The Signs begin at Aries and end at Pisces. The start of the tropical zodiac is measured from t he first point of Aries , and is defined to be the point where the Sun, moving along the ecliptic, crosses the celestial equator from south to north. This occurs at the spring equinox (or vernal equinox ), on or around March 21, when day and night are of equal length. (Equinox means equal night). There are twelve zodiac signs. The zodiac has the same relationship to astrology as a field does to a football game: it is possible to play the game (in any of its 'codes') without a marked-out field, but you will lose something in the process. Perhaps it's best to sum this up from another angle: I think planetary positions and angles are very important in astrology, but astrology without qualitative interpretation (i.e. different qualities for the positions of the planets in different areas of the sky) would be a fairly difficult subject to develop or practice. I therefore believe that whoever came up with the idea for astrology, (if astrology is 'true' I am referring here to God, not the Babylonians), did not do it by halves. How different character traits are imprinted by planets as they pass through signs is not important, at least not at this point in time, and not in When Stars Collide.
The idea that there are 13 constellations on the ecliptic and only 12 signs is not really relevant to either astrology or astronomy. The signs are obviously different to the constellations, which may have been named after the signs based on the observation of correspondences, we don't know. The signs are of equal length, each being 30 degrees; the constellations are not; Virgo is 44 degrees, Cancer about 20 degrees.
The zodiac is a relatively recent astrological proposition; the earliest surviving horoscope dates from the 5 th Century BCE. When horoscopic astrology really took off (roughly between 200 BCE and 200 CE), the first point of Aries was in about the same temporal position as the Spring Equinox, that is, the constellation Aries began at about the same position as the zodiac sign Aries. Because of a phenomenon called precession the constellations appear to move from our reference point on Earth; this motion is equivalent to about one degree every hundred years.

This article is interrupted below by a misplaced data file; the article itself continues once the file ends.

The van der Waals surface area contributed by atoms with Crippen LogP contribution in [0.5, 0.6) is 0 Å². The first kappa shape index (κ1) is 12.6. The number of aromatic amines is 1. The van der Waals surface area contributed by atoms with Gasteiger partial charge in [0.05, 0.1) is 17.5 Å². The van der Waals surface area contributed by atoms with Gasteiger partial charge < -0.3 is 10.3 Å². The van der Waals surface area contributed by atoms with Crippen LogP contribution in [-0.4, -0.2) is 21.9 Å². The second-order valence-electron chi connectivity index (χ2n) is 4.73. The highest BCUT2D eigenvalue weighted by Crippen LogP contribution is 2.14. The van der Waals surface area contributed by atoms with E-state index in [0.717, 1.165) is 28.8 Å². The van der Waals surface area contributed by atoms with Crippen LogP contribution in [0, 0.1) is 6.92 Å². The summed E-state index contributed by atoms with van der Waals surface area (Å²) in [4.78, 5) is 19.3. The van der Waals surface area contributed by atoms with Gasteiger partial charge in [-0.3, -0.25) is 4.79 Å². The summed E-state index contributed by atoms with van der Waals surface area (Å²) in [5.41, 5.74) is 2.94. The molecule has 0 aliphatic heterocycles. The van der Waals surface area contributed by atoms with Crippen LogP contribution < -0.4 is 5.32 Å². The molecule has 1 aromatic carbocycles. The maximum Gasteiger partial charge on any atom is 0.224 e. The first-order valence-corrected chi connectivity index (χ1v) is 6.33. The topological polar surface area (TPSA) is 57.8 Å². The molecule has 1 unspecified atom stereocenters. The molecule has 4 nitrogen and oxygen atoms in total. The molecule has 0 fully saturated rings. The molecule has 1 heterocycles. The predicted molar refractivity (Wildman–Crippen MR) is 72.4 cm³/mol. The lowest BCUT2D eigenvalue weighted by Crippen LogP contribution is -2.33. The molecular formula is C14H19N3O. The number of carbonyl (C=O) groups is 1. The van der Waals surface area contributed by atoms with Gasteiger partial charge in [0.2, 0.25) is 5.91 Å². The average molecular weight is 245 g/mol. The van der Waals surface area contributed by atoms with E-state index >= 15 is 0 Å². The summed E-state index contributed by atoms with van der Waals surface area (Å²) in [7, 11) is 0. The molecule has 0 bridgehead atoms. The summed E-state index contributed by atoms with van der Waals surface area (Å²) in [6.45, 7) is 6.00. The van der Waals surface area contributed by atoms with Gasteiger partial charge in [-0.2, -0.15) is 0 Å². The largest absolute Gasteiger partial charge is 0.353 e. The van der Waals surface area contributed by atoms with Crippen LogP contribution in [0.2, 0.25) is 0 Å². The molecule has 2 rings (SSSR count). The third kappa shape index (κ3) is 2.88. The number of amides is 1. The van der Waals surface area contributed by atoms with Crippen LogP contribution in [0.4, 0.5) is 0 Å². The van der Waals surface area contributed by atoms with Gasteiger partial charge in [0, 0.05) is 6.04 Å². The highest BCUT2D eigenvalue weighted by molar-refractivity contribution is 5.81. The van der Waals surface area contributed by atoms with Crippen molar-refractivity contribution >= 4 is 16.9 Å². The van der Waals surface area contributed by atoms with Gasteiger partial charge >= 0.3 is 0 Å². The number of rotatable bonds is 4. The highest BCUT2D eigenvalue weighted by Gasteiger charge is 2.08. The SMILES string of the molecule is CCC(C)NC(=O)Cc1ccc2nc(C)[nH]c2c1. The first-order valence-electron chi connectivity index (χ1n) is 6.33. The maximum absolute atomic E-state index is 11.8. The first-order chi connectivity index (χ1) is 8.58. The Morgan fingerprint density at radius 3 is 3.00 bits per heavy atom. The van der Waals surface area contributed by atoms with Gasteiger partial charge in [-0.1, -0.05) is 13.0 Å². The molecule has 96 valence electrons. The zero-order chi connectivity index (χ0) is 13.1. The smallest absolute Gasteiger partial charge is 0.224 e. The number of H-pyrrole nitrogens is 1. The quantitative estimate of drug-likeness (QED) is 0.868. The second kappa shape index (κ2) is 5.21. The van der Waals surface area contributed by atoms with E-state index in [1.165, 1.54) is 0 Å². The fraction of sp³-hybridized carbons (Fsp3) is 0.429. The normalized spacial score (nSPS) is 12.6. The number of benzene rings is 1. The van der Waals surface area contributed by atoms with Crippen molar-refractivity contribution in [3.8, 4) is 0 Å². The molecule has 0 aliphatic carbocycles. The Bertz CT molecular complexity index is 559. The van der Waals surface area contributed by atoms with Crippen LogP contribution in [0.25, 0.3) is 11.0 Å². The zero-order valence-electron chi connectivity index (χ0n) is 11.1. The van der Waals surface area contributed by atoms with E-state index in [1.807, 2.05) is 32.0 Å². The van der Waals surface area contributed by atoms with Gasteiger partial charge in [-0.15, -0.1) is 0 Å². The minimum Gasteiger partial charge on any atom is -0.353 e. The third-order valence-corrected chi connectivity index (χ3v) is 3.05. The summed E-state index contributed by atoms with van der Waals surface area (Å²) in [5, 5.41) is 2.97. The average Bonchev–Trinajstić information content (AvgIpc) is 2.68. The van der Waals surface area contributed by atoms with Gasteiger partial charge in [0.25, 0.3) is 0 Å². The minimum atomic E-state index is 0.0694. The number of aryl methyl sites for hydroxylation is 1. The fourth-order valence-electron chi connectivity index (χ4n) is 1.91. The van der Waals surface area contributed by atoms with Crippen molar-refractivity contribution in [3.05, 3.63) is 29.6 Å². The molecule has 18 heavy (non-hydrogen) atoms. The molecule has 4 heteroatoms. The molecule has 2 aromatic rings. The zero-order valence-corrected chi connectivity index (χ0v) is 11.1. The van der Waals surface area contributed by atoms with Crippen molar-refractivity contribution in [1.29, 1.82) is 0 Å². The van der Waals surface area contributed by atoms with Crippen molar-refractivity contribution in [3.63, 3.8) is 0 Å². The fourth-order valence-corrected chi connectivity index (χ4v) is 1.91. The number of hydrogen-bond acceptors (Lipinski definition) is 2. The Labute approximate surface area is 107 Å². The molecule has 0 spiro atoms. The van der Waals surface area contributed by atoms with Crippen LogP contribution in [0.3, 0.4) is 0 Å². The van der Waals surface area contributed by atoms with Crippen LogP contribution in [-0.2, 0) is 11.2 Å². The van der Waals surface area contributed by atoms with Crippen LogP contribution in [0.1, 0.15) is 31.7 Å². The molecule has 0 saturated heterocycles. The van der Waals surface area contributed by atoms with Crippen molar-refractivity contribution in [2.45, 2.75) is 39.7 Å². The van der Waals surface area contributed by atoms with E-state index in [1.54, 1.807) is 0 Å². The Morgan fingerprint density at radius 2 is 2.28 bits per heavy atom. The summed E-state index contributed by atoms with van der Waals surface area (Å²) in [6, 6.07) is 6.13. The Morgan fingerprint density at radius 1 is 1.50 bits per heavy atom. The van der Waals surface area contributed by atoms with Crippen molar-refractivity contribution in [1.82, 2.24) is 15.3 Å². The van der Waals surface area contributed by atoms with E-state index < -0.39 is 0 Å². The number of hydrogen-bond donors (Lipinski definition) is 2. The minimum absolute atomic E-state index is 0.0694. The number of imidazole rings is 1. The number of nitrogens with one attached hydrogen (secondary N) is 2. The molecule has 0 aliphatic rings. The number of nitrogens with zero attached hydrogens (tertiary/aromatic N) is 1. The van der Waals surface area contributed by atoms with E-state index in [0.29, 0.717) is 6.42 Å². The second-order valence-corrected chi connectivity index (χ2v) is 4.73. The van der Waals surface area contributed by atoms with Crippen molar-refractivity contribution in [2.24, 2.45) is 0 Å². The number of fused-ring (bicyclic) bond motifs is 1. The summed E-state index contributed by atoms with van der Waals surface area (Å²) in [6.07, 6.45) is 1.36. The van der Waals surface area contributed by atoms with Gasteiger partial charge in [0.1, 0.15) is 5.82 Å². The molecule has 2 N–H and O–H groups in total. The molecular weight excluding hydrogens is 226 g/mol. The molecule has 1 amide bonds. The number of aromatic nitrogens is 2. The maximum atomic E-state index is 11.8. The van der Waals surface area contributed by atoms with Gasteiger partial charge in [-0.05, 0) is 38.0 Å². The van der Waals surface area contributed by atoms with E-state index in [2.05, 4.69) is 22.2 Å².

The planets in astrology are symbolic of human qualities (e.g Mars = Anger , Passion, Competitiveness , Saturn = Fear, Limitation, Depression 7). They are given other qualities coloured by the part of the sky through which the planets are travelling (for example Mars in Aries = Anger that is Directed Forcefully, meaning that whoever is born when Mars is in Aries has the potential to act in this way, the outcome of this potential depends completely on the rest of their birth chart viewed as a whole, coupled with the free-will of the subject and at least one other factor which is key - the fact that all planets progress - they move - they don't stay in the same place - they change sign - (this places the cat among the pigeons with both astrologers and sceptics, both of whom have been arguing from incomplete positions) and given energetic qualities by encounters with other planets as their elliptical motions create geometric patterns or angles between each other, these angles are the Aspects . 8
People who do astrology are interested in time and change: the flow of events and the uniqueness of events that happen in time, but specifically the way that these changes can be understood and interpreted using an astronomical framework of planets and the Zodiacal zones of the sky as they relate to people and things on Earth. This is measured by such things as the moment a person was born or an event took place.
Conception or Birth?